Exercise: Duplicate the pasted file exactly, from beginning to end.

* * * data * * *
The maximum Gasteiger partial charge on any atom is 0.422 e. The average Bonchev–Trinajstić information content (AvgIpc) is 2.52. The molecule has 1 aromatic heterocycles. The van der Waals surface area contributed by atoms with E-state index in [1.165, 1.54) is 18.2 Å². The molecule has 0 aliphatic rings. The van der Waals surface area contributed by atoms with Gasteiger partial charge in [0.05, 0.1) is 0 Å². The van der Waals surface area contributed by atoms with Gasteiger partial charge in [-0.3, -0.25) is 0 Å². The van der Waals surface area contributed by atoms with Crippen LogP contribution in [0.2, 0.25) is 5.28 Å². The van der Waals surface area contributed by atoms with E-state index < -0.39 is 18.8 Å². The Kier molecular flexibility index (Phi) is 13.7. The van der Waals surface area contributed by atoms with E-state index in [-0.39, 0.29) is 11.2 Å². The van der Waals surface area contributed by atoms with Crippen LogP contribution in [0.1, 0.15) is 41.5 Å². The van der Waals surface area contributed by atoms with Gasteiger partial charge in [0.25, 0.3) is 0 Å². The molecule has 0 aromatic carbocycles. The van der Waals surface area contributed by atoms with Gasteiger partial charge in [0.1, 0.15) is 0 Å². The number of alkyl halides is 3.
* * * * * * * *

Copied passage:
The maximum Gasteiger partial charge on any atom is 0.422 e. The average Bonchev–Trinajstić information content (AvgIpc) is 2.52. The molecule has 1 aromatic heterocycles. The van der Waals surface area contributed by atoms with E-state index in [1.165, 1.54) is 18.2 Å². The molecule has 0 aliphatic rings. The van der Waals surface area contributed by atoms with Gasteiger partial charge in [0.05, 0.1) is 0 Å². The van der Waals surface area contributed by atoms with Gasteiger partial charge in [-0.3, -0.25) is 0 Å². The van der Waals surface area contributed by atoms with Crippen LogP contribution in [0.2, 0.25) is 5.28 Å². The van der Waals surface area contributed by atoms with E-state index < -0.39 is 18.8 Å². The Kier molecular flexibility index (Phi) is 13.7. The van der Waals surface area contributed by atoms with E-state index in [-0.39, 0.29) is 11.2 Å². The van der Waals surface area contributed by atoms with Crippen LogP contribution in [0.1, 0.15) is 41.5 Å². The van der Waals surface area contributed by atoms with Gasteiger partial charge in [0.25, 0.3) is 0 Å². The molecule has 0 aromatic carbocycles. The van der Waals surface area contributed by atoms with Gasteiger partial charge in [0.1, 0.15) is 0 Å². The number of alkyl halides is 3.